The Bayside movement coincided with the advent of the SX-70, and miraculous photographs became a central part of the Baysiders’ devotional practice. The whirr of ejecting film was as characteristic a vigil sound as the chanting of prayers. Only Lueken could see and speak for the divine, but every Baysider could take pictures. Over time, the group developed a divinatory chart for decoding symbols and colors that appeared on the photos: the letter W, for example, signifies worldwide warning, while snakes represent the forces of hell. The color blue indicates Mary, often present in the distinctive “Polaroid blue” cast of SX-70 prints. Folklorist Daniel Wojcik calls the Baysiders’ use of Polaroids “photodivination,” comparing it to Ndembu divination traditions in northwestern Zambia: like Ndembu diviners’ symbols, the symbolic system of miracle photos leaves space for the pilgrim to actively interpret the image.
Vigil photography did not originate at Bayside. Pilgrims took pictures at Marian apparition sites as early as the 1930s, and the oldest known Christian miraculous photograph dates from 1905, just five years after the introduction of the first mass-market camera, the Kodak Brownie. Shot off the Narrows of St. John’s in Newfoundland, it shows an iceberg with a large protrusion in the shape of the Virgin Mary. The Archbishop in St. John’s approved of the photo—so heartily, in fact, that he dubbed it Our Lady of the Fjords and penned a sonnet in praise of the “Crystal Virgin, from the frozen fjords/Where far-off Greenland’s gelid glaciers gleen.”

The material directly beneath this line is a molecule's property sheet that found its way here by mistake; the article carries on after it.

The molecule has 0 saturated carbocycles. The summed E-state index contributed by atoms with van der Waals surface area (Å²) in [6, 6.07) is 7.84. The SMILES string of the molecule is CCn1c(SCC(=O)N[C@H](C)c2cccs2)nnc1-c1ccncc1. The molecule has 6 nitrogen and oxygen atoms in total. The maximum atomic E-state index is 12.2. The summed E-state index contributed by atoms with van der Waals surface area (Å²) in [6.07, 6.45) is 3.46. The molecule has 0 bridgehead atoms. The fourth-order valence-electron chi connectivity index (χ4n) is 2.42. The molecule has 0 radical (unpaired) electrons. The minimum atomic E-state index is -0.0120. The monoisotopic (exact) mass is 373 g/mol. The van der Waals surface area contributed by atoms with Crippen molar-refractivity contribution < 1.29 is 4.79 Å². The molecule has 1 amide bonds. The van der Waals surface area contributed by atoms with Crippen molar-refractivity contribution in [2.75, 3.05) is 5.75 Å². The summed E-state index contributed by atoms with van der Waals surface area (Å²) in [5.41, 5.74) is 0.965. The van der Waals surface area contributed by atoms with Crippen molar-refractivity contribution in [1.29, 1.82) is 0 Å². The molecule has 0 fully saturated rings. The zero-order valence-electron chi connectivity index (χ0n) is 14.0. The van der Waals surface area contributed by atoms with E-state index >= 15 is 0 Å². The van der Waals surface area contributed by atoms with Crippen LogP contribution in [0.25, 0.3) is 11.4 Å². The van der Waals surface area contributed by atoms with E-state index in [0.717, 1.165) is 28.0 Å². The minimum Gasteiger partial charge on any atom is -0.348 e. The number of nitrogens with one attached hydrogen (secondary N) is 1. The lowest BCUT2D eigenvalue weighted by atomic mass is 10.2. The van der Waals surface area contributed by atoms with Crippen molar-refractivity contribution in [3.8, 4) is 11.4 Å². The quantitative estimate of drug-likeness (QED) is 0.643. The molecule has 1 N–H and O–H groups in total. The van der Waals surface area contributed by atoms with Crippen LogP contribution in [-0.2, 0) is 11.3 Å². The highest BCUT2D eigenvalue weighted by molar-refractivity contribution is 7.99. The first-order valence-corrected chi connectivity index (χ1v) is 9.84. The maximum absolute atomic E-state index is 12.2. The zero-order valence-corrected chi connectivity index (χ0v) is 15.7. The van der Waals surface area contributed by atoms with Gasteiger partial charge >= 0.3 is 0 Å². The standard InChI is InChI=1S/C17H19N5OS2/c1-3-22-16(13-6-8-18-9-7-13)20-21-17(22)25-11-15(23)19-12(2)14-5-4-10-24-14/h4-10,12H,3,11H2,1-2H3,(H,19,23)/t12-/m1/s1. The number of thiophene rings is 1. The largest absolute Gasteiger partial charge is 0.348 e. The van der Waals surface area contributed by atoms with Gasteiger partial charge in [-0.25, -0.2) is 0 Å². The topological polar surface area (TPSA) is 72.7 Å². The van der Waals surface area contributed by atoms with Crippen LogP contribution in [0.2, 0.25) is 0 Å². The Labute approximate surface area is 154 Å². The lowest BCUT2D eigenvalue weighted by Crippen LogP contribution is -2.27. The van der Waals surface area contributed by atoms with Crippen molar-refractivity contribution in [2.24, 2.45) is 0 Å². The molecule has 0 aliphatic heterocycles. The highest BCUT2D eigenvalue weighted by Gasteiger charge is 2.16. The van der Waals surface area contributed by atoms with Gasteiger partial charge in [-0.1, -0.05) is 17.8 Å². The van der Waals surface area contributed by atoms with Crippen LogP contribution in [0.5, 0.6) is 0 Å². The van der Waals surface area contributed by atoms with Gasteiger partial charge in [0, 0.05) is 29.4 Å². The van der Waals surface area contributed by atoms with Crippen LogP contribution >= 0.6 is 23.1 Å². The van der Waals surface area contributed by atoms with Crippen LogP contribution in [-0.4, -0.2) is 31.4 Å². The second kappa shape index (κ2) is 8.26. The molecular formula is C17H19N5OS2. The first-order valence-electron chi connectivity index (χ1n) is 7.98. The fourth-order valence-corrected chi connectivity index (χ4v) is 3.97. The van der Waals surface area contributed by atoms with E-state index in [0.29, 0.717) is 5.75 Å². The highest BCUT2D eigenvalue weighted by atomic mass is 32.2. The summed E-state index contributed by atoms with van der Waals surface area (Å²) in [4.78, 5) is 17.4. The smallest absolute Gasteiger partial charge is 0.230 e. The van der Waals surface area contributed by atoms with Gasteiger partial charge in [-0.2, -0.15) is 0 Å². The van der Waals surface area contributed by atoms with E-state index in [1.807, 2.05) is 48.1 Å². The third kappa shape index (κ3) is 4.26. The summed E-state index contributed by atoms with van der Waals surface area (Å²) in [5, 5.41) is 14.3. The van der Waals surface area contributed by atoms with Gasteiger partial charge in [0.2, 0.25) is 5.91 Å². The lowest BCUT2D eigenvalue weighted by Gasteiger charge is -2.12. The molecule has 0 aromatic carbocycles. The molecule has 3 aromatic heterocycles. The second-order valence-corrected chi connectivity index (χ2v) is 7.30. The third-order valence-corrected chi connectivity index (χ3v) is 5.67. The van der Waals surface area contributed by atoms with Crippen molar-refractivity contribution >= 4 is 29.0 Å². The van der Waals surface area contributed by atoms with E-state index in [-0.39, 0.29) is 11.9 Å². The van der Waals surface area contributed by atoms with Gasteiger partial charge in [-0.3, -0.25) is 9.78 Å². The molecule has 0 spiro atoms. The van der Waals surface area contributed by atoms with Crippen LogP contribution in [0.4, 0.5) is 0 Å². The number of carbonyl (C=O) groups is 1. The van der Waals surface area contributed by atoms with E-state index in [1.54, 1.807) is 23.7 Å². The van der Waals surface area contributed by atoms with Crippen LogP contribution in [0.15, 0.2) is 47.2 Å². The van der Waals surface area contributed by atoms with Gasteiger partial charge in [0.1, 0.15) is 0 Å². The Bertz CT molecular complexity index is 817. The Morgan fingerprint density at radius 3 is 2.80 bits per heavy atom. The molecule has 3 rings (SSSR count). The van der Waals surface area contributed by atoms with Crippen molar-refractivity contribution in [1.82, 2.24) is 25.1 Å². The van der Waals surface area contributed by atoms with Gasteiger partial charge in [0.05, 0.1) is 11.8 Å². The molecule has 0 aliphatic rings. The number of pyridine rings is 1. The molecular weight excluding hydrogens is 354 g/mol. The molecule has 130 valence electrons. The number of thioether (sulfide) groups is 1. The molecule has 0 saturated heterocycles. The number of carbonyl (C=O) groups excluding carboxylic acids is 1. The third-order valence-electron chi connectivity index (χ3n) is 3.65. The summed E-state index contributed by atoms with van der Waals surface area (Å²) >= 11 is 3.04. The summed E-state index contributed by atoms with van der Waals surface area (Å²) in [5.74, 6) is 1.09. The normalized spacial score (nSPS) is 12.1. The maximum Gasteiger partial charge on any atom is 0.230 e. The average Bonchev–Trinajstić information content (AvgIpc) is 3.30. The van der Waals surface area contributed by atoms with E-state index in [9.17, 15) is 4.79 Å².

In an era that saw the search for evidence of the afterlife as a scientific pursuit, the idea that a camera might record supernature as well as nature was not much of a conceptual leap. Nineteenth-century Spiritualists were the first to use the new technology to capture and communicate with the supernatural. In spirit photography, an “extra”—an additional human figure, presumed to be the image of a dead person—appeared on the negative after the photograph was taken. Though the comparison would likely displease both sides, a Spiritualist medium had notable parallels to a Marian seer. Preferably a woman or child, she was supposed to be passive in a particularly receptive way: In Spiritualist language derived from magnetism, the medium’s feminine “negative” charge enabled the spirit to flow into her.